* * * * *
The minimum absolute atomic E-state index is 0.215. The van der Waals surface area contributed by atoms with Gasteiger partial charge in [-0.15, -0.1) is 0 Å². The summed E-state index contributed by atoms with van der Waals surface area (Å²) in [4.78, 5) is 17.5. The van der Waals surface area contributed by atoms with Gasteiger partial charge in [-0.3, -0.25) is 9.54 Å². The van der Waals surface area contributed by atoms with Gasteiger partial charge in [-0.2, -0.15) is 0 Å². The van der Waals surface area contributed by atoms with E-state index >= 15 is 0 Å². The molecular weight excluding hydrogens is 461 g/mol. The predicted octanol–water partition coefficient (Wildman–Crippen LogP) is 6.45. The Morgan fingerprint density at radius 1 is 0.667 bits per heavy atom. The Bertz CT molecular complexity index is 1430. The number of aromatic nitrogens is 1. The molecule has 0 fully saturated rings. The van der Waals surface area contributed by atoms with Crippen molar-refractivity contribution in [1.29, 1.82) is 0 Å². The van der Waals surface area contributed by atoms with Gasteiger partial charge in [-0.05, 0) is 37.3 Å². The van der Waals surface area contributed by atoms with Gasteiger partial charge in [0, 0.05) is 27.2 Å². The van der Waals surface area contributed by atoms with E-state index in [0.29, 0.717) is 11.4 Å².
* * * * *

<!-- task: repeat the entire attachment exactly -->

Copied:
The minimum absolute atomic E-state index is 0.215. The van der Waals surface area contributed by atoms with Gasteiger partial charge in [-0.15, -0.1) is 0 Å². The summed E-state index contributed by atoms with van der Waals surface area (Å²) in [4.78, 5) is 17.5. The van der Waals surface area contributed by atoms with Gasteiger partial charge in [-0.3, -0.25) is 9.54 Å². The van der Waals surface area contributed by atoms with Gasteiger partial charge in [-0.2, -0.15) is 0 Å². The van der Waals surface area contributed by atoms with E-state index >= 15 is 0 Å². The molecular weight excluding hydrogens is 461 g/mol. The predicted octanol–water partition coefficient (Wildman–Crippen LogP) is 6.45. The Morgan fingerprint density at radius 1 is 0.667 bits per heavy atom. The Bertz CT molecular complexity index is 1430. The number of aromatic nitrogens is 1. The molecule has 0 fully saturated rings. The van der Waals surface area contributed by atoms with Crippen molar-refractivity contribution in [1.29, 1.82) is 0 Å². The van der Waals surface area contributed by atoms with Gasteiger partial charge in [-0.05, 0) is 37.3 Å². The van der Waals surface area contributed by atoms with Gasteiger partial charge in [0, 0.05) is 27.2 Å². The van der Waals surface area contributed by atoms with E-state index in [0.29, 0.717) is 11.4 Å².